Artificial general intelligence (AGI) progression metrics indicate AGI will occur within decades. No proof exists that AGI will benefit humans and not harm or eliminate humans. A set of logically distinct conceptual components is proposed that are necessary and sufficient to (1) ensure various AGI scenarios will not harm humanity, and (2) robustly align AGI and human values and goals. By systematically addressing pathways to malevolent AI we can induce the methods/axioms required to redress them. Distributed ledger technology (DLT, “blockchain”) is integral to this proposal, e.g., “smart contracts” are necessary to address the evolution of AI that will be too fast for human monitoring and intervention. The proposed axioms: (1) Access to technology by market license. (2) Transparent ethics embodied in DLT. (3) Morality encrypted via DLT. (4) Behavior control structure with values at roots. (5) Individual bar-code identification of critical components. (6) Configuration Item (from business continuity/disaster recovery planning). (7) Identity verification secured via DLT. (8) “Smart” automated contracts based on DLT. (9) Decentralized applications—AI software modules encrypted via DLT. (10) Audit trail of component usage stored via DLT. (11) Social ostracism (denial of resources) augmented by DLT petitions. (12) Game theory and mechanism design. Full article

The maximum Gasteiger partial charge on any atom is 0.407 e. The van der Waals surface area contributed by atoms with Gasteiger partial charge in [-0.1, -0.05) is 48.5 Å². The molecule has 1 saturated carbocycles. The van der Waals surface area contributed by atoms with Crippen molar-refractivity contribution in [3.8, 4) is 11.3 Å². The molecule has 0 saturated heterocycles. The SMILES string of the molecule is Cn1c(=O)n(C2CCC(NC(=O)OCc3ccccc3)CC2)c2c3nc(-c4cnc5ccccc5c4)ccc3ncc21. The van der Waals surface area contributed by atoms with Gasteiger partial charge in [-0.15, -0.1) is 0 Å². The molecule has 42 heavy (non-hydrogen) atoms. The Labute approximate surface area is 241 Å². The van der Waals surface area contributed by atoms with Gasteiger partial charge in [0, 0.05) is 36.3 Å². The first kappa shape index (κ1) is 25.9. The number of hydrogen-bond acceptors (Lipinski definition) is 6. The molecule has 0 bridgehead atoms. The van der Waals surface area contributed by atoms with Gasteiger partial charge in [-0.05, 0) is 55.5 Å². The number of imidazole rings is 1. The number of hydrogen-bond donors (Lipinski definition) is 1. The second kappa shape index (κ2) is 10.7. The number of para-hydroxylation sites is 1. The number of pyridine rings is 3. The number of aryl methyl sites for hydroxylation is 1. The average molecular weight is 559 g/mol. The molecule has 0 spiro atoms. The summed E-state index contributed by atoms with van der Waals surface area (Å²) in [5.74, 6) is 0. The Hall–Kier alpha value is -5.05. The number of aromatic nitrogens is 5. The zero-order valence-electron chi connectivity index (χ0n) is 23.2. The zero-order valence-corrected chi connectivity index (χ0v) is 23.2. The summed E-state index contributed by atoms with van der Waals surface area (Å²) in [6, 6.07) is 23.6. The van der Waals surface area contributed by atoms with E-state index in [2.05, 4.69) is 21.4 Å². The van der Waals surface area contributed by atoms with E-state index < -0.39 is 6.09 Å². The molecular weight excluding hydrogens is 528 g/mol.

(This article belongs to the Special Issue Artificial Superintelligence: Coordination & Strategy)
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Open AccessArticle
An Item–Item Collaborative Filtering Recommender System Using Trust and Genre to Address the Cold-Start Problem
Big Data Cogn. Comput. 2019, 3(3), 39; https://doi.org/10.3390/bdcc3030039 - 08 Jul 2019
Viewed by 405
Abstract
Item-based collaborative filtering is one of the most popular techniques in the recommender system to retrieve useful items for the users by finding the correlation among the items. Traditional item-based collaborative filtering works well when there exists sufficient rating data but cannot calculate [...] Read more.